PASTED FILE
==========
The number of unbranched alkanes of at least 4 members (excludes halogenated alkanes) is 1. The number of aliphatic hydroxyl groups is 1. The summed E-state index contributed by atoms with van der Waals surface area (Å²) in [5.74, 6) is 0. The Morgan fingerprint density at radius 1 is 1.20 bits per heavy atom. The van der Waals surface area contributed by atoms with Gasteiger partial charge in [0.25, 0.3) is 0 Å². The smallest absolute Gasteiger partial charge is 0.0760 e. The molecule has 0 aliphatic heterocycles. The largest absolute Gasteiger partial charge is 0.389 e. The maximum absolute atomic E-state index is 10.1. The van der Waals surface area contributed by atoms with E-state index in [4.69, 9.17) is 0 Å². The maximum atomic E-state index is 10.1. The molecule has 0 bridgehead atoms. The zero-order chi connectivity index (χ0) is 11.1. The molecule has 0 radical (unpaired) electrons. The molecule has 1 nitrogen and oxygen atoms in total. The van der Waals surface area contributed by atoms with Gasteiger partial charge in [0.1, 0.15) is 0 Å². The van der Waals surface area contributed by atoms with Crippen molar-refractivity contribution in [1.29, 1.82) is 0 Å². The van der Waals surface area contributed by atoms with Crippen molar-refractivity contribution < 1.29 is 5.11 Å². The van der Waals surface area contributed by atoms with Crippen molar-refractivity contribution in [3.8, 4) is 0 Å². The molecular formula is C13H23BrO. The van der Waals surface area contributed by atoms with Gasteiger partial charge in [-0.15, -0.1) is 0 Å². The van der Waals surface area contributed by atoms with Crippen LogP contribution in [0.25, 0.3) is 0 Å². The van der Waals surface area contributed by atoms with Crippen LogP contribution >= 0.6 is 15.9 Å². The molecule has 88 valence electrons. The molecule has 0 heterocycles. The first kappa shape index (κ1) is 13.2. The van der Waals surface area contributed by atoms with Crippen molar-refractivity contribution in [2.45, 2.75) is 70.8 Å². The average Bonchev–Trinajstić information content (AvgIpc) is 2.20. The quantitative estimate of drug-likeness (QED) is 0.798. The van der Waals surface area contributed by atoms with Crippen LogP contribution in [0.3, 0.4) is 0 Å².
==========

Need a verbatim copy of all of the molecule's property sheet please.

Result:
The number of unbranched alkanes of at least 4 members (excludes halogenated alkanes) is 1. The number of aliphatic hydroxyl groups is 1. The summed E-state index contributed by atoms with van der Waals surface area (Å²) in [5.74, 6) is 0. The Morgan fingerprint density at radius 1 is 1.20 bits per heavy atom. The van der Waals surface area contributed by atoms with Gasteiger partial charge in [0.25, 0.3) is 0 Å². The smallest absolute Gasteiger partial charge is 0.0760 e. The molecule has 0 aliphatic heterocycles. The largest absolute Gasteiger partial charge is 0.389 e. The maximum absolute atomic E-state index is 10.1. The van der Waals surface area contributed by atoms with E-state index in [4.69, 9.17) is 0 Å². The maximum atomic E-state index is 10.1. The molecule has 0 bridgehead atoms. The zero-order chi connectivity index (χ0) is 11.1. The molecule has 0 radical (unpaired) electrons. The molecule has 1 nitrogen and oxygen atoms in total. The van der Waals surface area contributed by atoms with Gasteiger partial charge in [0.1, 0.15) is 0 Å². The van der Waals surface area contributed by atoms with Crippen molar-refractivity contribution in [1.29, 1.82) is 0 Å². The van der Waals surface area contributed by atoms with Crippen molar-refractivity contribution < 1.29 is 5.11 Å². The van der Waals surface area contributed by atoms with Crippen molar-refractivity contribution in [3.8, 4) is 0 Å². The molecular formula is C13H23BrO. The van der Waals surface area contributed by atoms with Gasteiger partial charge in [-0.15, -0.1) is 0 Å². The van der Waals surface area contributed by atoms with Crippen LogP contribution in [0.25, 0.3) is 0 Å². The van der Waals surface area contributed by atoms with Crippen LogP contribution >= 0.6 is 15.9 Å². The molecule has 88 valence electrons. The molecule has 0 heterocycles. The first kappa shape index (κ1) is 13.2. The van der Waals surface area contributed by atoms with Crippen molar-refractivity contribution in [2.45, 2.75) is 70.8 Å². The average Bonchev–Trinajstić information content (AvgIpc) is 2.20. The quantitative estimate of drug-likeness (QED) is 0.798. The van der Waals surface area contributed by atoms with Crippen LogP contribution in [0.3, 0.4) is 0 Å².